JERUSALEM: Israel’s finance minister is seeking to drum up American and European support for a plan to boost the Palestinian economy in the West Bank – something he thinks will benefit Israel as well.
After more than three years of meetings with Palestinian officials, Moshe Kahlon is pushing a plan to build joint industrial zones, ease movement out of the West Bank and allow the Palestinian Authority to collect its own customs taxes. He will discuss the plan with US Treasury Secretary Steven Mnuchin and Jason Greenblatt, President Donald Trump’s Mideast peace envoy, later this month in Washington.
The Trump team has pushed the notion that improving Palestinians’ standard of living will help create conditions for peace, and has pressed Israel for proposals.
“It isn’t always visible, but the economy makes an important contribution to what’s going on,” Kahlon said. “I’m a great believer in political process through economy.”
Boosting the West Bank economy could shore up the Palestinian Authority, which has largely eschewed violence only to see Israel and other international actors propose aid for the Gaza Strip, where the ruling Hamas movement encourages anti-Israel attacks. Kahlon believes Israel also stands to gain from the West Bank plan if it lessens the impression of regional instability.
S&P Global Ratings earlier this month raised Israel’s foreign currency rating to AA-, citing strong growth prospects and improved fiscal policy, but Kahlon thinks the conflict with the Palestinians keeps Israel from being rated even higher.
“We’re raising money like countries with an AA+ or AA rating,” Kahlon said, pointing to a near-zero coupon on a 250-million euro private bond Israel placed last month with an Asian sovereign wealth fund. “It’s the security situation that pulls us down.’’
With Gaza boiling and no peace talks on the horizon, PA officials declined to discuss their meetings with Kahlon. The Israeli prime minister’s office did not respond to requests for comment.
The Palestinian Authority has come out against an emerging cease-fire plan for Gaza that envisions international aid for the coastal strip, seeing it as a plot to circumvent the Palestinian Authority. Azmi Abdel Rahman, a spokesman for the PA Economy Ministry, similarly denounced Kahlon’s “unilateral” steps to help the West Bank. Any measures to aid the Palestinian economy must come in the framework of a comprehensive political deal negotiated with the PA, he said.
Gross domestic product for West Bank Palestinians is about US$4,000 per capita, about one-tenth of Israelis’. The economy has been handicapped by Israeli restrictions on movement and access, as well as Palestinian corruption and violence. Gaza’s economy is even worse off.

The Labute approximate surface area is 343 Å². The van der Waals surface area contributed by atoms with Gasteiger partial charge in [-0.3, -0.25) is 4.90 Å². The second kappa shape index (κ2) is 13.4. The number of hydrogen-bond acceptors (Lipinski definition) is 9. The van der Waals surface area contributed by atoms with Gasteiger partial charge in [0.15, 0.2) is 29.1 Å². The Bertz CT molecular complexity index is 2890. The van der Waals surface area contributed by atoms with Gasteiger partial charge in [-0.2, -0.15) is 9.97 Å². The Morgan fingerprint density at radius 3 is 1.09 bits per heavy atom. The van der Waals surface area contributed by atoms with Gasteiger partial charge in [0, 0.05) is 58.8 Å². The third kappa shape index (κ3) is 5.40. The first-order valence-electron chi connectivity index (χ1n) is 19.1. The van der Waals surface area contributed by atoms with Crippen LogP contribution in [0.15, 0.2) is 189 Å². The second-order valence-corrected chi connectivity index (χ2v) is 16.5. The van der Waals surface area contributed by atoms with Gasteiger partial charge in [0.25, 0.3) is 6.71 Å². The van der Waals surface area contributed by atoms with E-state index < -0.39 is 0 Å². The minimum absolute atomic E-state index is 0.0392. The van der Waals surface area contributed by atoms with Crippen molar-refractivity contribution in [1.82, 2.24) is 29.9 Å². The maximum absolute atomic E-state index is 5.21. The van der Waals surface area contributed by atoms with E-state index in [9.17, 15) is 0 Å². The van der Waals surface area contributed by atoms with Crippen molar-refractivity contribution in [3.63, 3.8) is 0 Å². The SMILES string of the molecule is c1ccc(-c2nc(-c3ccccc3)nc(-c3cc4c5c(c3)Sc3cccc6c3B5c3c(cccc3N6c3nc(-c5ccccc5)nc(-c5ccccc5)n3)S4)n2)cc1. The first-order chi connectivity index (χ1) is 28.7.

Kahlon’s proposal comes as Palestinians struggle to fill a void left by the US withdrawal of US$300 million in funding to UNRWA, the United Nations agency that serves Palestinian refugees. The Trump administration contends UNRWA perpetuates the Palestinian refugee problem rather than helping resolve it.
The US visit will be Kahlon’s third time to discuss his proposals with the Trump administration. He also has met officials from France, Switzerland, Italy and Germany, and all “expressed a willingness to help,” he said.
Kahlon says plans are progressing for a joint industrial park to employ Arabs and Jews. He’s also trying to make it easier for Palestinian workers to cross into Israel from the West Bank.
Another proposal is for bonded warehouses where Palestinian officials could collect their own customs taxes, estimated at about 1 billion shekels (US$273 million) per year. Palestinian imports arriving at Israel’s Ashdod port would go through a security screening before being packed onto trucks and sent to the West Bank.
“These are bigger steps than anything Israel has ever talked about, if it’s serious,” said veteran peace activist Gershon Baskin, founder of IPCRI – Israel-Palestine: Creative Regional Initiatives.
Economics of peace
The notion that economics and peace go hand-in-hand is an old one: Shimon Peres championed the idea in the 1990s, arguing that Palestinians wouldn’t fight Israel if they had something to lose. That ideology was tested by the second intifada, a campaign of suicide bombings and armed attacks that erupted after years of rapid Palestinian growth. The Palestinian economy has yet to recover from the uprising, which ended when Israel built its West Bank separation barrier – making it difficult for Palestinian attackers to reach their targets, but also for workers to reach their jobs.
The West Bank has remained largely quiet during recent Gaza border protests in which about 170 Palestinians have been killed and hundreds of rockets have been launched into Israel. As mediators craft a plan to ease the pressure on Gaza, Kahlon says it’s imperative that the economy of the West Bank – which he calls by its biblical name, Judea and Samaria – improve as well.
“My concern is that instead of rewarding the moderates and strengthening them, we’ll be doing the opposite, giving a prize to the problem child, a gift to the terrorists, while hurting those who behaved well,” he said. “This is very dangerous and could lead to an outburst of violence in Judea and Samaria. And, heaven forbid, if Judea and Samaria catch fire, it’s an entirely different thing.”